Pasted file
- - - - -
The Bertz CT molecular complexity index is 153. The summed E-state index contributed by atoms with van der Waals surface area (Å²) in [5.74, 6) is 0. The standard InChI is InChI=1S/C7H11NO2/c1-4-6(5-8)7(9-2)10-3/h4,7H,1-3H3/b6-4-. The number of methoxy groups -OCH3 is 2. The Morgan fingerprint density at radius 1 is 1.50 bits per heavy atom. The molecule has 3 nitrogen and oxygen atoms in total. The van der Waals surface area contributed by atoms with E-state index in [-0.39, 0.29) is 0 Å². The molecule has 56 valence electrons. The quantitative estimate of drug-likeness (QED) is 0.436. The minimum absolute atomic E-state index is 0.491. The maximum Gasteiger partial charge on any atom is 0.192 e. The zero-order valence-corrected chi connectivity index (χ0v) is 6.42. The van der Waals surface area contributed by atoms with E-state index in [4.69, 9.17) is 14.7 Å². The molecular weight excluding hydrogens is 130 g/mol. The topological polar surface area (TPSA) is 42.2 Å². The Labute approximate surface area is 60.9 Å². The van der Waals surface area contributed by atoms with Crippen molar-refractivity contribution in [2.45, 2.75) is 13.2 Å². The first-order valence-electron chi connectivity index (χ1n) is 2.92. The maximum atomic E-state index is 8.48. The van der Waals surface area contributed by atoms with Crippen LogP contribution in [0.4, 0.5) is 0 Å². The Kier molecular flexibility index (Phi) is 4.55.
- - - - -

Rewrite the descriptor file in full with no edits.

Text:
The Bertz CT molecular complexity index is 153. The summed E-state index contributed by atoms with van der Waals surface area (Å²) in [5.74, 6) is 0. The standard InChI is InChI=1S/C7H11NO2/c1-4-6(5-8)7(9-2)10-3/h4,7H,1-3H3/b6-4-. The number of methoxy groups -OCH3 is 2. The Morgan fingerprint density at radius 1 is 1.50 bits per heavy atom. The molecule has 3 nitrogen and oxygen atoms in total. The van der Waals surface area contributed by atoms with E-state index in [-0.39, 0.29) is 0 Å². The molecule has 56 valence electrons. The quantitative estimate of drug-likeness (QED) is 0.436. The minimum absolute atomic E-state index is 0.491. The maximum Gasteiger partial charge on any atom is 0.192 e. The zero-order valence-corrected chi connectivity index (χ0v) is 6.42. The van der Waals surface area contributed by atoms with E-state index in [4.69, 9.17) is 14.7 Å². The molecular weight excluding hydrogens is 130 g/mol. The topological polar surface area (TPSA) is 42.2 Å². The Labute approximate surface area is 60.9 Å². The van der Waals surface area contributed by atoms with Crippen molar-refractivity contribution in [2.45, 2.75) is 13.2 Å². The first-order valence-electron chi connectivity index (χ1n) is 2.92. The maximum atomic E-state index is 8.48. The van der Waals surface area contributed by atoms with Crippen LogP contribution in [0.4, 0.5) is 0 Å². The Kier molecular flexibility index (Phi) is 4.55.